The Orchard Foundation Partners with The Center.
Liza Kostreva, Director of Professional Learning
The Center for Literacy & Learning has partnered with The Orchard Foundation and The Rapides Foundation to provide a series of 5-professional development sessions for district leaders and superintendents from 9 parishes across the state of Louisiana: Allen, Avoyelles, Catahoula, Lasalle, Natchitoches, Rapides, Vernon, and Winn. The goal of these workshops is to support leaders in defining and developing a culture of literacy, understanding and implementing structured literacy practices in their districts, and refining literacy plans and goals to improve student growth and achievement throughout the state.
Our second session, led by the Director of Professional Learning, Liza Kostreva, The Center’s Senior Training & Content Development team, Courtney Babin, Janee’ Butler, and Lindsey Vicknair, took place in November at Marksville Elementary School in Avoyelles Parish. The leadership, teachers, and staff were incredibly welcoming and created a beautiful environment for our work session.
Session two had three primary focus areas:
- Defining and identifying explicit instruction
- Developing and implementing high-quality literacy coaching models
- Creating system-wide practices for effective family and community engagement
During our whole group session on structured literacy, we zoomed in on ‘explicit instruction’ to support leaders with pinpointing teacher and student actions that reflect effective instructional practices. We utilized The Center’s Structured Literacy Walkthrough tool to identify elements of explicit instruction during classroom observations and video studies of Anita Archer lessons. This allowed district leaders and superintendents to align on what effective explicit instruction looks like and sounds like within a classroom setting. Participants can take this knowledge back to their districts and support school leaders, coaches, and teachers in improving explicit instructional practices.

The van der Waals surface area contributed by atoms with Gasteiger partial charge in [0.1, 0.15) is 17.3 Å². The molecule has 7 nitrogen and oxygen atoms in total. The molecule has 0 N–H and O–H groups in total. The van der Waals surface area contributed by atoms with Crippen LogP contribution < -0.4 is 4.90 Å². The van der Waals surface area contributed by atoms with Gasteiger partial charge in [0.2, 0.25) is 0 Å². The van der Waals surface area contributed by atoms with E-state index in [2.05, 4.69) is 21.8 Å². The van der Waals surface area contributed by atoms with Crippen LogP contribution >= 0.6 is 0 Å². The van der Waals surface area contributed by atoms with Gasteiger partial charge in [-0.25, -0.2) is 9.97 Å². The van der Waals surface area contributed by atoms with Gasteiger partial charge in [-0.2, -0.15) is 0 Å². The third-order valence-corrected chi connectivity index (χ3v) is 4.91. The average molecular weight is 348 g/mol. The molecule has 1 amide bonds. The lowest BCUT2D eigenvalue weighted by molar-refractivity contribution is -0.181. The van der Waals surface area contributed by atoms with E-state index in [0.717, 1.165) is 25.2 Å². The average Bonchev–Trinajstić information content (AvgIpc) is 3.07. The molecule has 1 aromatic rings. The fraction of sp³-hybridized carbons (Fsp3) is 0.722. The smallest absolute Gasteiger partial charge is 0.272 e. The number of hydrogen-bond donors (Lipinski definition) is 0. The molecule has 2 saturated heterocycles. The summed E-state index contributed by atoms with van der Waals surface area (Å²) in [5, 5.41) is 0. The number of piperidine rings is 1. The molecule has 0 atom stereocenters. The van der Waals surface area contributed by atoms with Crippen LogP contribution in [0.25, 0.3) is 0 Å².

The breakout sessions in the afternoon provided a space for superintendents and district leaders to collaborate across parishes on the topics of literacy coaching and family/community engagement. District leaders studied a literacy coach ‘model of excellence’ and analyzed their districts’ current literacy coach model. Through these discussions and reflections, district leaders developed specific action plans, which included steps to support literacy coaches in building their content knowledge and best practices for adult coaching.
We closed out our discussions and collaborative sessions, discussing the importance of family engagement and how we can effectively partner with families and community members to improve student outcomes. A powerful battery of research has shown that students with involved families have better attendance, improved social skills and behavior, and higher test scores (Henderson & Mapp, 2002). Participants were able to share structures and practices that have successfully engaged families in the past and brainstorm ways to break down barriers to family engagement to ensure families have equitable access to being involved in school communities.
The session was filled with incredibly productive reflections, discussions, and shared knowledge. It is truly an honor to partner with such a passionate and dedicated group of leaders and educators in our state. We look forward to conducting our future sessions, focusing on Kindergarten readiness, 3rd-grade mastery of LEAP ELA, and creating a culture of literacy in schools.